I am going to do something that is odd and unfamiliar to me. My friend Anna (sister to the best man at my wedding) died Sunday night, aged 29, after a 5 and a half year battle against ovarian cancer. Her funeral is this morning at the cathedral in OKC. I have been asked to give the Eulogy before the service proper begins by the family (I think I am becoming the designated public speaker by my friends from college).
I know what I will say - but it won't be a sermon. It will be a Euology as asked (and is a fitting - it is not my place there to preach the Gospel). And I will speak words of praise and thanksgiving - but it highlights why I don't like Eulogies.
It will ultimately be nothing but law. No matter now much I praise Anna, no matter how eloquently I point out how she was a blessing to us from God - she is still dead. And thus it all becomes law, it all highlights the wages of sin.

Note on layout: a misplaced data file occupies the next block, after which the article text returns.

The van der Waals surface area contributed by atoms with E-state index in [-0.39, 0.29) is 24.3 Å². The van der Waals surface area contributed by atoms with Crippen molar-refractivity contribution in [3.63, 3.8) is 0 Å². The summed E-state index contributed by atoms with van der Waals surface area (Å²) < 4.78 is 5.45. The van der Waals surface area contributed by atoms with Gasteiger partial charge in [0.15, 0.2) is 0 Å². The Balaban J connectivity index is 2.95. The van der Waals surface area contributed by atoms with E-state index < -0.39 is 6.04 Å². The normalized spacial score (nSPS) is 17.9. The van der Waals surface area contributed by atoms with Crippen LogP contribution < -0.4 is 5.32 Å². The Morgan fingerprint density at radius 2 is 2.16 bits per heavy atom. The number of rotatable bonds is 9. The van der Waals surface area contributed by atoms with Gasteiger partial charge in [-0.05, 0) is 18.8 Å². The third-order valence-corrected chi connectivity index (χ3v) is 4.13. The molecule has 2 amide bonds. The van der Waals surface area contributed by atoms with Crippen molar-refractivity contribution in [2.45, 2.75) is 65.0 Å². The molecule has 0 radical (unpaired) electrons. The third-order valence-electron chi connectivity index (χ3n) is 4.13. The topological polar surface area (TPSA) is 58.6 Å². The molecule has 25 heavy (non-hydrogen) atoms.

Now, hopefully, the service will follow with some Gospel (the priest is an excellent fellow whom I do like quite a bit) - but it won't be me proclaiming it. At least not until afterwards, face to face to my friends.
I'll end with just a touch of escatelogical hope, a sentence or two at the end on the hopes we have for the resurrection on account of Christ (I cannot speak nothing but law - that is simply not who I am). . . but it's not the full comfort that should be there, that I would then give if I doing the service to follow myself, but it's not my place or task to speak as such there. This is completely reinforcing why there is such wisdom in Liturgical Lutheranism for eschewing eulogies. I will do this well -- and hopefully the priest will knock down the pins which I have shown to be set up -- but I can also see how clearly these things could be done horribly.
All praise to God for Anna
A fighter brave and kind
whose care for friend and family
was foremost in her mind
May we when faced with struggles
like her have love to share
and strength to be God's blessing
To those for whom we care.